Both black and white and color photography have their charm, but it takes some skill to master when and how to shoot or edit in black and white. In this video, Jamie Windsor shares nine quick and very useful tips for all of you who want to raise your black and white photography to a new level. These tips will help you brush-up your skills, and Jamie also shares plenty of example images to illustrate his points.
Some photos look way better in black and white than they would in color. And yet, the others totally lose their appeal after you convert them to black and white. Knowing how to see in black and white and when it will work is a useful skill to have as a photographer. And in this video, Anthony Morganti will teach you how to develop it.
Lighting scenes for shooting in black & white is a little different from working with colour. For a start, you don’t have to worry about colour. Brightness, direction and quality of light come into play a lot more. This can simultaneously make shooting for black & white both easier and more challenging at the same time.
Let’s talk about black & white photographs for a bit, shall we? It always has been and continues to be my favorite style. It’s classic and timeless and easy to match any decor. Personally, I think there’s a lot of misconception and a lot of misuse of this classic style.
Most people know that using color can evoke emotion and mood. Similarly, using light, contrast, clarity, shadows, tonality & edge treatment can completely change the look and feel of a black & white picture. Take a look at the top and next few pictures to see what I’m talking about.
Lead by spunky frontgirl Ashley Miles, Vinyl Rhino is my favorite cover band in Frederick, Maryland. For years, they’ve rocked our bars with high energy hits from the 80’s to what’s current. Saturday night they stopped by Champions and blew the roof off the place. I was there to capture it on the newly re-released Kodak TMAX P3200.
Despite all the new, high-end digital cameras, film photography has been regaining popularity in recent years. So, perhaps you’d also like to grab an old film camera and shoot a roll of black and white film. If this is the case, Ilford Photo has a great crash course for you. In this video, they’ll teach you how to develop your very first black and white film at home.
For its 2018 Swimsuit Issue, Sports Illustrated has taken a path quite different from its traditional route. For the project titled “In Her Words,” the magazine didn’t pose models in swimsuits. Instead, they’ve launched fully nude, unedited, black and white images of models, with messages to society written on their bodies. The project features women of all shapes and sizes, and it has caused a lot of reaction, both positive and negative.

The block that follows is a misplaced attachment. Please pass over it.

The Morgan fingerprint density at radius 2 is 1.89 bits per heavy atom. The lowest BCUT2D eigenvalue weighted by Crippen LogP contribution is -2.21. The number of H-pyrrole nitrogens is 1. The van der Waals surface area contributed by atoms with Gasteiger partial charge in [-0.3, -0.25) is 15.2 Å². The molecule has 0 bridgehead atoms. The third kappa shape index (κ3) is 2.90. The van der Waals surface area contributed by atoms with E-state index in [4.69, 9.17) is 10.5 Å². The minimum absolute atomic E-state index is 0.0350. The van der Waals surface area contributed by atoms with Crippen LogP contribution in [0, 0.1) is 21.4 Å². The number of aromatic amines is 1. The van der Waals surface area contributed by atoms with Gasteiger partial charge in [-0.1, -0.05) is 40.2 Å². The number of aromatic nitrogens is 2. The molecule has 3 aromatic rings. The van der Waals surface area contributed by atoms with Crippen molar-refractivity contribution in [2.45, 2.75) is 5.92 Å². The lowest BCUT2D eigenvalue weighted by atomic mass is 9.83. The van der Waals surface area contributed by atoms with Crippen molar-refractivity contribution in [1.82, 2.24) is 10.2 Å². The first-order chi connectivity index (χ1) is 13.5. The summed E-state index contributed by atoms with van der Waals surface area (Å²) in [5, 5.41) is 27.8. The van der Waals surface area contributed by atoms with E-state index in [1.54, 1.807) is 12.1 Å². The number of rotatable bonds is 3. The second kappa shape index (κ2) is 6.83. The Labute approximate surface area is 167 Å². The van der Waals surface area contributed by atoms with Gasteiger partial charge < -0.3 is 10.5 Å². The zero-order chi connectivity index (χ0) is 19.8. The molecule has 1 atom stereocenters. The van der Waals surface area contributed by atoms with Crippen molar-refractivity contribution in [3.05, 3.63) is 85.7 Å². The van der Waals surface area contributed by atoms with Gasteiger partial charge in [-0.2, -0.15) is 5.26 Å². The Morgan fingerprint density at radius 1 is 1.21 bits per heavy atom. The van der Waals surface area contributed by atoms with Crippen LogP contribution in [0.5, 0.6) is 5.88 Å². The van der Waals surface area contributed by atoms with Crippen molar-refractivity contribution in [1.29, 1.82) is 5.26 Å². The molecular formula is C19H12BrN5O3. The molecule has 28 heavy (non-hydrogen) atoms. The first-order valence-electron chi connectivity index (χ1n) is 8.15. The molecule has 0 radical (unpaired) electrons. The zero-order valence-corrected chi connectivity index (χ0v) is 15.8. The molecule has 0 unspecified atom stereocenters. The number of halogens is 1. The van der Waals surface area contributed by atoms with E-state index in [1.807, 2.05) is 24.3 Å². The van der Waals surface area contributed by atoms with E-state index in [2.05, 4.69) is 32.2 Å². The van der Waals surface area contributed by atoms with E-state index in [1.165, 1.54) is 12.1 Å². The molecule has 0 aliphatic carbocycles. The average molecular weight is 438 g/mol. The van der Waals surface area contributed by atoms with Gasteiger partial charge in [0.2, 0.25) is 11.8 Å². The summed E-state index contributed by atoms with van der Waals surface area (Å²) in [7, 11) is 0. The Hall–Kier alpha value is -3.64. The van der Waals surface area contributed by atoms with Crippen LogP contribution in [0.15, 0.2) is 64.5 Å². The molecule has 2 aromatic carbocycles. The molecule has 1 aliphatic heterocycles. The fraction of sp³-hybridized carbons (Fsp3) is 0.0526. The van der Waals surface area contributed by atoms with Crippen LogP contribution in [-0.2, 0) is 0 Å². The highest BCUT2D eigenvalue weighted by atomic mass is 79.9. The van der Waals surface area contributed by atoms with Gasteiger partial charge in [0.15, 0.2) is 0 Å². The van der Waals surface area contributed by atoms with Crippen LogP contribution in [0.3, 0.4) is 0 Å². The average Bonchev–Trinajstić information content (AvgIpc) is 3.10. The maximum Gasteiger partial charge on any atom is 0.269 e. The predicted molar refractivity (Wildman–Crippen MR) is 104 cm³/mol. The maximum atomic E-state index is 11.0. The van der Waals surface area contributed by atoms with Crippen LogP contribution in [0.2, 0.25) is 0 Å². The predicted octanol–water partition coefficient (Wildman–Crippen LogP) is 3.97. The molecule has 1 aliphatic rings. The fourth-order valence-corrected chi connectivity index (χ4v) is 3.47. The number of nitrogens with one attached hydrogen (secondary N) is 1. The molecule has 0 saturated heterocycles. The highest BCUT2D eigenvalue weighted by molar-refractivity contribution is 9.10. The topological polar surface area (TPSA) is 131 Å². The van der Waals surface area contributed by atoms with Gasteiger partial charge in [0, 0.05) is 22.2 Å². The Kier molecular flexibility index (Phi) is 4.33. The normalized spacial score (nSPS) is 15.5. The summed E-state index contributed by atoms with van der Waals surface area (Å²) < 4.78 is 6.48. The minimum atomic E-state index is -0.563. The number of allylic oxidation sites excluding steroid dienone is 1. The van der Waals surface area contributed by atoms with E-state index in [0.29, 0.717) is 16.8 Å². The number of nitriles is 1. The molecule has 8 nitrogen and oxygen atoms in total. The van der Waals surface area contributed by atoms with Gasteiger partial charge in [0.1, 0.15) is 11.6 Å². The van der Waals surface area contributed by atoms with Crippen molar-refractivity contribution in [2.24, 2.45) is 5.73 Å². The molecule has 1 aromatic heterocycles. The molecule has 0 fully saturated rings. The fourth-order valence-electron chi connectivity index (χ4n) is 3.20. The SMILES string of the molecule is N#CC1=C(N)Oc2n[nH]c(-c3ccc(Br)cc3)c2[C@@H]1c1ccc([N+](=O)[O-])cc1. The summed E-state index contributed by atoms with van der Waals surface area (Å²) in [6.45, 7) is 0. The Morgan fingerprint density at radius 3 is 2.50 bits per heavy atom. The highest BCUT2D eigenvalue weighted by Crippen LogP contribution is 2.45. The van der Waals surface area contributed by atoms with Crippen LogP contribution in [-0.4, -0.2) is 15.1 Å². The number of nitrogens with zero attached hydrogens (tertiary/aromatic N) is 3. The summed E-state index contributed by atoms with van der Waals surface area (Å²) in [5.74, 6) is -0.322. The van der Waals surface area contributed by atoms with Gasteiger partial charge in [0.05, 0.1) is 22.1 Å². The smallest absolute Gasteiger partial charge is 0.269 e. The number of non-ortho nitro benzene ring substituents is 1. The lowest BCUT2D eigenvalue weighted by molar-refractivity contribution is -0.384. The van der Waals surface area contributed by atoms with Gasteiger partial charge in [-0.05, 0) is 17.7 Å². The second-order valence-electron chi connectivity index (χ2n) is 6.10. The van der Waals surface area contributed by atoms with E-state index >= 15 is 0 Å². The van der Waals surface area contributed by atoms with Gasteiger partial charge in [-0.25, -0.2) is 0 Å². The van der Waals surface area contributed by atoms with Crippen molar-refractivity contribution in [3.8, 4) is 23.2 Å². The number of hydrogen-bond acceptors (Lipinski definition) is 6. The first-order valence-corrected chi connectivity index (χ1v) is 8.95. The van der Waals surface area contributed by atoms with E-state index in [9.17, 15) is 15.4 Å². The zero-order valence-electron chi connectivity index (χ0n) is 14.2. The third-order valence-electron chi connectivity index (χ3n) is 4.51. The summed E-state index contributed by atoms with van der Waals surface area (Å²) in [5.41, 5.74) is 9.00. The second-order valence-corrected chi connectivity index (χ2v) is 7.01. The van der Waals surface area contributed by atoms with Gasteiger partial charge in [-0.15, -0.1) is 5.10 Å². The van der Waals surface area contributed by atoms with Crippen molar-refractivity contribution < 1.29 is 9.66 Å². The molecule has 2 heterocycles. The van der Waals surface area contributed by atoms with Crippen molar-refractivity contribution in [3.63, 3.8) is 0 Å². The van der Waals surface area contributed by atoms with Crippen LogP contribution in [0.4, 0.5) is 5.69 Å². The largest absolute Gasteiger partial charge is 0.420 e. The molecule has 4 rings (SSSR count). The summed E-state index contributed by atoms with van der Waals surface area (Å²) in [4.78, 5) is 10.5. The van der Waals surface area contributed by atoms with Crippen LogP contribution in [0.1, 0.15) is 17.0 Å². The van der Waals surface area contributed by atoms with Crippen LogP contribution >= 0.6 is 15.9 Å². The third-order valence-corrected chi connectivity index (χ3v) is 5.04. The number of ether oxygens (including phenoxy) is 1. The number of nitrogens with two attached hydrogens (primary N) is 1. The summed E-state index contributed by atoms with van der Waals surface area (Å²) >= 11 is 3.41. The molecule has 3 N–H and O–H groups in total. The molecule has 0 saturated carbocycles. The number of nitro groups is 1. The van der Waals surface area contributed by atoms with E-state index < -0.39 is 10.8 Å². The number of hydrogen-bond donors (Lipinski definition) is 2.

Hands up who has an Instagram account. I certainly do (@jaketraynor – shameless plug), and I rarely wander outside of the landscape photography realm. What I’ve come to notice after one year of using it is just how popular colour images are.
There are some beautiful photos on Instagram. Amazing sunrises over ice shards, explosive sunsets over gentle beaches, waterfalls in the autumn glow. And then there are the images that have just had the saturation jacked all the way up – that are still incredibly popular. Let’s face it, when it comes to landscape photography on social media, it’s all about the wow-factor. So, if these are the types of images that are making names for people, why should we be shooting in black and white?
I believe you’ve seen the photos taken with expired rolls of film. Even after 35 years, they can often still develop nicely. But what happens when you combine a roll of film that expired 35 years ago with developer produced somewhere between 1949 and 1963? Tucson-based photographer Daniel Keating decided to try it: and he was successful.
Earlier this year I wrote what I felt was quite a personal article about what it is like to be a colourblind photographer. In the coming weeks and months after writing and publishing it (and having it widely re-shared across some very big photography blogs) I had contact with so many other colourblind photographers who reached out to me to thank me for putting into words something many of us struggle to explain to others. One particular email was from a mother whose young son is also colourblind thanking me for giving her hope and opening up her eyes to not treating it as a physical disability. But on the flip side to the incredible conversations that I had with people who either understood what I was explaining, or who knew someone who was colourblind, there were also several rather negative conversations and comments from the typical anonymous trolls urging me to quit photography, or questioning my ability to be able to sell my work or offer the professional workshops I do.